Plant epidemic

Event: Panama disease outbreak, 1950s
Location: Latin America

Economic cost: Estimated losses across Latin America were around $400m ($2.3bn today) although this figure does not include any of the economic losses caused by unemployment, abandoned villages and unrealised income in the affected region.

Description: The Fusarium oxysporum cubense fungus was first diagnosed in Panama but quickly travelled across Central America.

Damage: The disease wiped out the Gros Michel banana, the principal cultivar at the time, from plantations across the region. Between 1940 and 1960, around 30,000 hectares of Gros Michel plantations were lost in the Ulua Valley of Honduras, and in a decade 10,000 hectares were lost in Suriname and the Quepos area of Costa Rica.

Insight: Gros Michel was replaced in the 1960s by Cavendish, a variety thought to be resistant to the disease. However, a new strain of the pathogen was found to be attacking Cavendish plantations in Southeast Asia in the early 1990s. It has since spread, destroying tens of thousands of hectares across Indonesia and Malaysia, and costing more than $400m in the Philippines alone. There is concern that it could reach Central America and destroy up to 85% of the world’s banana crop. Solutions to contain the disease could include increasing genetic diversity among banana cultivars and developing hybrid varieties with stronger resistance.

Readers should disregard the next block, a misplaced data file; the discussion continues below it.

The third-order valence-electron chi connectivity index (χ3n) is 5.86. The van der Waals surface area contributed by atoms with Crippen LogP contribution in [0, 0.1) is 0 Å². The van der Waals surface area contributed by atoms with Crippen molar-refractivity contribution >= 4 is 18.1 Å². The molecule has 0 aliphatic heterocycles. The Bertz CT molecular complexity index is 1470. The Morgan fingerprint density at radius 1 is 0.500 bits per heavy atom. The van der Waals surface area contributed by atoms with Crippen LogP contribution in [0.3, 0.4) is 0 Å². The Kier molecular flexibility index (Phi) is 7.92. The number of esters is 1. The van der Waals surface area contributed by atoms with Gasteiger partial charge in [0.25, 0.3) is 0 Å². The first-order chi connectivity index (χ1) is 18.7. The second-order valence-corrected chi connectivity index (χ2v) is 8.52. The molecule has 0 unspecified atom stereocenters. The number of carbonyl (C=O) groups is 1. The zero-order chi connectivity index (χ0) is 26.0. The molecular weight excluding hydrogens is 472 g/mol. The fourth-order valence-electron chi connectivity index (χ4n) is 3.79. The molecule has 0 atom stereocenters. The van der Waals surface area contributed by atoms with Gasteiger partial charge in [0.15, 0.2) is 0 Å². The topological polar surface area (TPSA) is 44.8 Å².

Insurance solutions: The Lloyd's market offers cover in relation to Plant epidemic. Examples of this include but are not limited to: Product recall and contamination, business interruption and contingent business interruption (with disease trigger wordings), trade credit insurance, contract frustration and political risk.

Image: Bananas for sale in Ecuador around 1950. The Gros Michel cultivar dominated the market in Latin America until the Fusarium pathogen wiped it out in the 1950s and 1960s (Getty Images)

Sources: International Society for Horticultural Science; R.C. Ploetz: Panama Disease: a Classic and Destructive Disease of Banana (2000); Royal Netherlands Academy of Arts and Sciences; “FAO Urges Countries to Step Up Action against Destructive Banana Disease,” fao.org (2014)

The spread of Fusarium wilt banana disease could have a significant impact on growers, traders and families who depend on the banana industry. Countries need to act now if we are to avoid the worst-case scenario, which is massive destruction of much of the world’s banana crop.

Fazil Dusunceli, Plant Pathologist,
UN Food and Agriculture Organisation, 2014

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